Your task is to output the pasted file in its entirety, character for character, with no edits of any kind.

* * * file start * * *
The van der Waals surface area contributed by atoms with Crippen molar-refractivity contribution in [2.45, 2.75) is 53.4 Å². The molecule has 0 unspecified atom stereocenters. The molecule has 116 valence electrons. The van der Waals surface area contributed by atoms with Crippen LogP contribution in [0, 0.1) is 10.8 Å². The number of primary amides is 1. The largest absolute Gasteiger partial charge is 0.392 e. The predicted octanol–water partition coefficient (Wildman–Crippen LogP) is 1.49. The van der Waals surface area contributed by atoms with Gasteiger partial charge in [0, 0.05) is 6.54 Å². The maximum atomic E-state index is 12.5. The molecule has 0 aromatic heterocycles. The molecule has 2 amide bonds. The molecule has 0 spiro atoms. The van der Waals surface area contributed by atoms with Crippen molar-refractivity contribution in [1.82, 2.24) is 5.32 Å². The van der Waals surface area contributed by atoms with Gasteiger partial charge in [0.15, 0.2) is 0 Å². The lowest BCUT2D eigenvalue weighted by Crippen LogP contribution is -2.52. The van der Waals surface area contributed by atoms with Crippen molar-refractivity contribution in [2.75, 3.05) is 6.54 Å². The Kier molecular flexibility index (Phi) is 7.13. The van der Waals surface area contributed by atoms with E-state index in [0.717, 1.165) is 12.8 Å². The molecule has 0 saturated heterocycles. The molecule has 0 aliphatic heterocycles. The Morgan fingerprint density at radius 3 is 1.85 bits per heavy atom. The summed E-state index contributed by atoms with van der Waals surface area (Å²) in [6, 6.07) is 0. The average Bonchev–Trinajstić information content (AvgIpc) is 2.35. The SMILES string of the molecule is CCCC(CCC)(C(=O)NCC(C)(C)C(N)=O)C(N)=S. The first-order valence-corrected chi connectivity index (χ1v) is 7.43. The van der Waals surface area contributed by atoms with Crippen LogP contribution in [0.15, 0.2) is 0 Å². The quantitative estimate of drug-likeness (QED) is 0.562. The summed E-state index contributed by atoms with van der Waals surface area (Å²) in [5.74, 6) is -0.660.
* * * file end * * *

The van der Waals surface area contributed by atoms with Crippen molar-refractivity contribution in [2.45, 2.75) is 53.4 Å². The molecule has 0 unspecified atom stereocenters. The molecule has 116 valence electrons. The van der Waals surface area contributed by atoms with Crippen LogP contribution in [0, 0.1) is 10.8 Å². The number of primary amides is 1. The largest absolute Gasteiger partial charge is 0.392 e. The predicted octanol–water partition coefficient (Wildman–Crippen LogP) is 1.49. The van der Waals surface area contributed by atoms with Gasteiger partial charge in [0, 0.05) is 6.54 Å². The maximum atomic E-state index is 12.5. The molecule has 0 aromatic heterocycles. The molecule has 2 amide bonds. The molecule has 0 spiro atoms. The van der Waals surface area contributed by atoms with Crippen molar-refractivity contribution in [1.82, 2.24) is 5.32 Å². The van der Waals surface area contributed by atoms with Gasteiger partial charge in [0.15, 0.2) is 0 Å². The lowest BCUT2D eigenvalue weighted by Crippen LogP contribution is -2.52. The van der Waals surface area contributed by atoms with Crippen molar-refractivity contribution in [2.75, 3.05) is 6.54 Å². The Kier molecular flexibility index (Phi) is 7.13. The van der Waals surface area contributed by atoms with E-state index in [0.717, 1.165) is 12.8 Å². The molecule has 0 saturated heterocycles. The molecule has 0 aliphatic heterocycles. The Morgan fingerprint density at radius 3 is 1.85 bits per heavy atom. The summed E-state index contributed by atoms with van der Waals surface area (Å²) in [6, 6.07) is 0. The average Bonchev–Trinajstić information content (AvgIpc) is 2.35. The SMILES string of the molecule is CCCC(CCC)(C(=O)NCC(C)(C)C(N)=O)C(N)=S. The first-order valence-corrected chi connectivity index (χ1v) is 7.43. The van der Waals surface area contributed by atoms with Crippen LogP contribution in [0.15, 0.2) is 0 Å². The quantitative estimate of drug-likeness (QED) is 0.562. The summed E-state index contributed by atoms with van der Waals surface area (Å²) in [5.74, 6) is -0.660.